Issue: April 2021
Disclosures: Daikh and Kempen report no relevant financial disclosures.
March 19, 2021
5 min read
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MOC in rheumatology is 'no guarantee of anything': Debate over certification rages on

Issue: April 2021
Disclosures: Daikh and Kempen report no relevant financial disclosures.
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Although maintenance of certification has long been held as proof that physicians are staying current with changes in their field, the tide may be turning, as an increasing number of physicians do not view its requirements as relevant to their specialty.

In 2015, the American Board of Internal Medicine issued an unprecedented mea culpa for substandard changes to the maintenance of certification (MOC) program, which culminated with the American College of Rheumatology promising to explore a move to certification using the American Board of Allergy & Immunology.

Source: Adobe Stock.
“The government wants some private company to tell everybody: You are a competent physician,” Paul Kempen, MD, PhD, told Healio Rheumatology. “But if you read the ABIM literature, the document states certification is no guarantee of anything. There is no guarantee about the quality or type of physician you are.”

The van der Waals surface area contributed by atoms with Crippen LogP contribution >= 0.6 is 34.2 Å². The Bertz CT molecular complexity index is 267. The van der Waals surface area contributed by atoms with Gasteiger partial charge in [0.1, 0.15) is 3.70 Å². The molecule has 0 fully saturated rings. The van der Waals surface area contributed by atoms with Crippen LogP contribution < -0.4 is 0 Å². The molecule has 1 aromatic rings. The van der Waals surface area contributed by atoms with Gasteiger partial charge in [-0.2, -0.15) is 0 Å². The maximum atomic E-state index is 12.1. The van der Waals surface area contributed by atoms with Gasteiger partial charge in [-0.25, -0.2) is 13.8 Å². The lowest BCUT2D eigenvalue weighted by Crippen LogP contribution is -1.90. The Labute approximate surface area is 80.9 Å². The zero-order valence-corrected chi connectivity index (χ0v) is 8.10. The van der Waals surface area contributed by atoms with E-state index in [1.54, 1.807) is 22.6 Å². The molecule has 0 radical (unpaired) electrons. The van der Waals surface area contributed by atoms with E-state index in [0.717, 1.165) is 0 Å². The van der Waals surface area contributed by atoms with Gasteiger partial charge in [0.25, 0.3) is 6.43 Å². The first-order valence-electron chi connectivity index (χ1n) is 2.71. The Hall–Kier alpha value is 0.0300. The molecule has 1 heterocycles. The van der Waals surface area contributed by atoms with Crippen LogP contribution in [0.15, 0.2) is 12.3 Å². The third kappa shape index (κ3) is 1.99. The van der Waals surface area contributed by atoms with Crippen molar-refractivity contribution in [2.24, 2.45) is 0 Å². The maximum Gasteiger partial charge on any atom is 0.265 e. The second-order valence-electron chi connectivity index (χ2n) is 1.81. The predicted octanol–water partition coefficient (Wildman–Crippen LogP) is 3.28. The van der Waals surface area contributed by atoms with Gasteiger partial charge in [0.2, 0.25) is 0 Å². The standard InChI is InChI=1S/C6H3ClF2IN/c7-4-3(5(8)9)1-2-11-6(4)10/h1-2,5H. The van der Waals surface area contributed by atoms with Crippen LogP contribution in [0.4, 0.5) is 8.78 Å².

Source: Adobe Stock

While the move to ABAI has not happened, satisfaction with ABIM certification and, in fact, the whole MOC process has continued to erode in the rheumatology community.

For some experts, including Paul Kempen, MD, PhD, president of the Association of American Physicians and Surgeons, moving from ABIM to ABAI is beside the point. “The government wants some private company to tell everybody: You are a competent physician,” he said. “But if you read the ABIM literature, the document states certification is no guarantee of anything. There is no guarantee about the quality or type of physician you are.”

Paul Kempen

Kempen was clear about what he believes organizations like ABIM and ABAI are offering. “They are for-profit corporations that call themselves nonprofit organizations,” he said, noting that they take hundreds of millions of dollars in fees each year.

David Daikh, MD, PhD, professor of medicine at Oregon Health and Science University, was slightly more measured in his commentary. “Of course, MOC has been a volatile issue,” he said in an interview, noting that he understands the concerns voiced by Kempen and others. “However, I do think that some sort of maintenance of certification is important, and a reasonable process and goal.”

David Daikh

The rapidly changing nature of science and medicine demands ongoing education, according to Daikh. “It should be incumbent upon us to stay up-to-date,” he said. “This is part and parcel of caring for patients, and the vast majority of physicians uphold that trust.”